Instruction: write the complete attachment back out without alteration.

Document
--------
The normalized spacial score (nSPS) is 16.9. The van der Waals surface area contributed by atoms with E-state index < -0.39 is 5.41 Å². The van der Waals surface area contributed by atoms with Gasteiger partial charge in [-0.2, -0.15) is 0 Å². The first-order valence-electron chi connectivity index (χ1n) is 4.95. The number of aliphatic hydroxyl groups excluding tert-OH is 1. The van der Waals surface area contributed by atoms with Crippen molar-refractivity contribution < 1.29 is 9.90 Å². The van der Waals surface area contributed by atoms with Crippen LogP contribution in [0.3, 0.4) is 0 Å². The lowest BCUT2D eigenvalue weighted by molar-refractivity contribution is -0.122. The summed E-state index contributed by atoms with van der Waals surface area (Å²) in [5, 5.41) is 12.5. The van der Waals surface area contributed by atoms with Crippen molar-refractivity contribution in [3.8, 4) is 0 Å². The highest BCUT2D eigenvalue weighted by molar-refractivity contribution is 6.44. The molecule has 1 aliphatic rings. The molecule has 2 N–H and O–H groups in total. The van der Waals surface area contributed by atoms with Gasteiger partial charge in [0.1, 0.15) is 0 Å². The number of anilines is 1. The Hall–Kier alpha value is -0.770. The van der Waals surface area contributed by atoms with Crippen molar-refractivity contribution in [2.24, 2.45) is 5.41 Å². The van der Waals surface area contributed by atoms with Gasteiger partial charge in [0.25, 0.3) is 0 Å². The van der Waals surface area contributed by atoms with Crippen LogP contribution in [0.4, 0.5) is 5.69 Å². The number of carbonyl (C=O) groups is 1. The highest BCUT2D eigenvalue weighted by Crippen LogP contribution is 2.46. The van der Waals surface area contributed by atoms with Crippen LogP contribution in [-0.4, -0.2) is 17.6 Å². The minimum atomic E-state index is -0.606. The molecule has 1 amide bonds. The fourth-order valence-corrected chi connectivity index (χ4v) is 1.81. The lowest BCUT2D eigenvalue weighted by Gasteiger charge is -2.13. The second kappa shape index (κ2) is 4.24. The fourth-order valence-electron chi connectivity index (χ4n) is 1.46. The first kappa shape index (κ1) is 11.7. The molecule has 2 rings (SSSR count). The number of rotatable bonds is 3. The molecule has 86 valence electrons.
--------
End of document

The normalized spacial score (nSPS) is 16.9. The van der Waals surface area contributed by atoms with E-state index < -0.39 is 5.41 Å². The van der Waals surface area contributed by atoms with Gasteiger partial charge in [-0.2, -0.15) is 0 Å². The first-order valence-electron chi connectivity index (χ1n) is 4.95. The number of aliphatic hydroxyl groups excluding tert-OH is 1. The van der Waals surface area contributed by atoms with Crippen molar-refractivity contribution < 1.29 is 9.90 Å². The van der Waals surface area contributed by atoms with Crippen LogP contribution in [0.3, 0.4) is 0 Å². The lowest BCUT2D eigenvalue weighted by molar-refractivity contribution is -0.122. The summed E-state index contributed by atoms with van der Waals surface area (Å²) in [5, 5.41) is 12.5. The van der Waals surface area contributed by atoms with Crippen molar-refractivity contribution in [3.8, 4) is 0 Å². The highest BCUT2D eigenvalue weighted by molar-refractivity contribution is 6.44. The molecule has 1 aliphatic rings. The molecule has 2 N–H and O–H groups in total. The van der Waals surface area contributed by atoms with Gasteiger partial charge in [0.1, 0.15) is 0 Å². The number of anilines is 1. The Hall–Kier alpha value is -0.770. The van der Waals surface area contributed by atoms with Crippen molar-refractivity contribution in [2.24, 2.45) is 5.41 Å². The van der Waals surface area contributed by atoms with Gasteiger partial charge in [0.25, 0.3) is 0 Å². The van der Waals surface area contributed by atoms with Crippen LogP contribution in [0.4, 0.5) is 5.69 Å². The number of carbonyl (C=O) groups is 1. The highest BCUT2D eigenvalue weighted by Crippen LogP contribution is 2.46. The van der Waals surface area contributed by atoms with Crippen LogP contribution in [-0.4, -0.2) is 17.6 Å². The minimum atomic E-state index is -0.606. The molecule has 1 amide bonds. The fourth-order valence-corrected chi connectivity index (χ4v) is 1.81. The lowest BCUT2D eigenvalue weighted by Gasteiger charge is -2.13. The second kappa shape index (κ2) is 4.24. The fourth-order valence-electron chi connectivity index (χ4n) is 1.46. The first kappa shape index (κ1) is 11.7. The molecule has 2 rings (SSSR count). The number of rotatable bonds is 3. The molecule has 86 valence electrons.